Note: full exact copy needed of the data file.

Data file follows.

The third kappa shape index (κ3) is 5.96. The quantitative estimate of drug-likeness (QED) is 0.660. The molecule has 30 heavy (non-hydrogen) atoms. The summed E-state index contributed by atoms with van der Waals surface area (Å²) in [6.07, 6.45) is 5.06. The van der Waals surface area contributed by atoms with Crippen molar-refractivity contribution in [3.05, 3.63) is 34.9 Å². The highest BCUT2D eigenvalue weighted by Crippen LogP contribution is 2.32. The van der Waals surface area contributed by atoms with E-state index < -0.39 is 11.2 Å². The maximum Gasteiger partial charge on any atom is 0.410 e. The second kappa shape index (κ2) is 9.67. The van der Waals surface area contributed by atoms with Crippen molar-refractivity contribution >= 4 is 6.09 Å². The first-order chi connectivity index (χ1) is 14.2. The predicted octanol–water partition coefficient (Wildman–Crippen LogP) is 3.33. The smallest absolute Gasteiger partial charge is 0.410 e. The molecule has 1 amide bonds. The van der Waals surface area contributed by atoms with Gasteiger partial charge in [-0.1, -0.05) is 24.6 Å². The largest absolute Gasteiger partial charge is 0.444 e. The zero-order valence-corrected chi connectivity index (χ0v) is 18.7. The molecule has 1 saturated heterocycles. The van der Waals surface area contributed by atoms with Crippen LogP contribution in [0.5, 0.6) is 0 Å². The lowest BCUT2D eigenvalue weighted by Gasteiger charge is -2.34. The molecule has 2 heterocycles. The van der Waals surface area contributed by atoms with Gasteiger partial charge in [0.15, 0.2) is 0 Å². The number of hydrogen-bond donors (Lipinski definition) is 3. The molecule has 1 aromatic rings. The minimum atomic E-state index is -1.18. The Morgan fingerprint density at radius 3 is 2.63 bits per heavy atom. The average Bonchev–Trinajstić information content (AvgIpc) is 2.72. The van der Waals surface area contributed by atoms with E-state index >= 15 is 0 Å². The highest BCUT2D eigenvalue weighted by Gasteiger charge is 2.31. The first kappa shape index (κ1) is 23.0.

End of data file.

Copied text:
The third kappa shape index (κ3) is 5.96. The quantitative estimate of drug-likeness (QED) is 0.660. The molecule has 30 heavy (non-hydrogen) atoms. The summed E-state index contributed by atoms with van der Waals surface area (Å²) in [6.07, 6.45) is 5.06. The van der Waals surface area contributed by atoms with Crippen molar-refractivity contribution in [3.05, 3.63) is 34.9 Å². The highest BCUT2D eigenvalue weighted by Crippen LogP contribution is 2.32. The van der Waals surface area contributed by atoms with E-state index < -0.39 is 11.2 Å². The maximum Gasteiger partial charge on any atom is 0.410 e. The second kappa shape index (κ2) is 9.67. The van der Waals surface area contributed by atoms with Crippen molar-refractivity contribution >= 4 is 6.09 Å². The first-order chi connectivity index (χ1) is 14.2. The predicted octanol–water partition coefficient (Wildman–Crippen LogP) is 3.33. The smallest absolute Gasteiger partial charge is 0.410 e. The molecule has 1 amide bonds. The van der Waals surface area contributed by atoms with Gasteiger partial charge in [-0.1, -0.05) is 24.6 Å². The largest absolute Gasteiger partial charge is 0.444 e. The zero-order valence-corrected chi connectivity index (χ0v) is 18.7. The molecule has 1 saturated heterocycles. The van der Waals surface area contributed by atoms with Crippen LogP contribution in [0.5, 0.6) is 0 Å². The lowest BCUT2D eigenvalue weighted by Gasteiger charge is -2.34. The molecule has 2 heterocycles. The van der Waals surface area contributed by atoms with Gasteiger partial charge in [0.15, 0.2) is 0 Å². The number of hydrogen-bond donors (Lipinski definition) is 3. The molecule has 1 aromatic rings. The minimum atomic E-state index is -1.18. The Morgan fingerprint density at radius 3 is 2.63 bits per heavy atom. The average Bonchev–Trinajstić information content (AvgIpc) is 2.72. The van der Waals surface area contributed by atoms with E-state index >= 15 is 0 Å². The highest BCUT2D eigenvalue weighted by Gasteiger charge is 2.31. The first kappa shape index (κ1) is 23.0.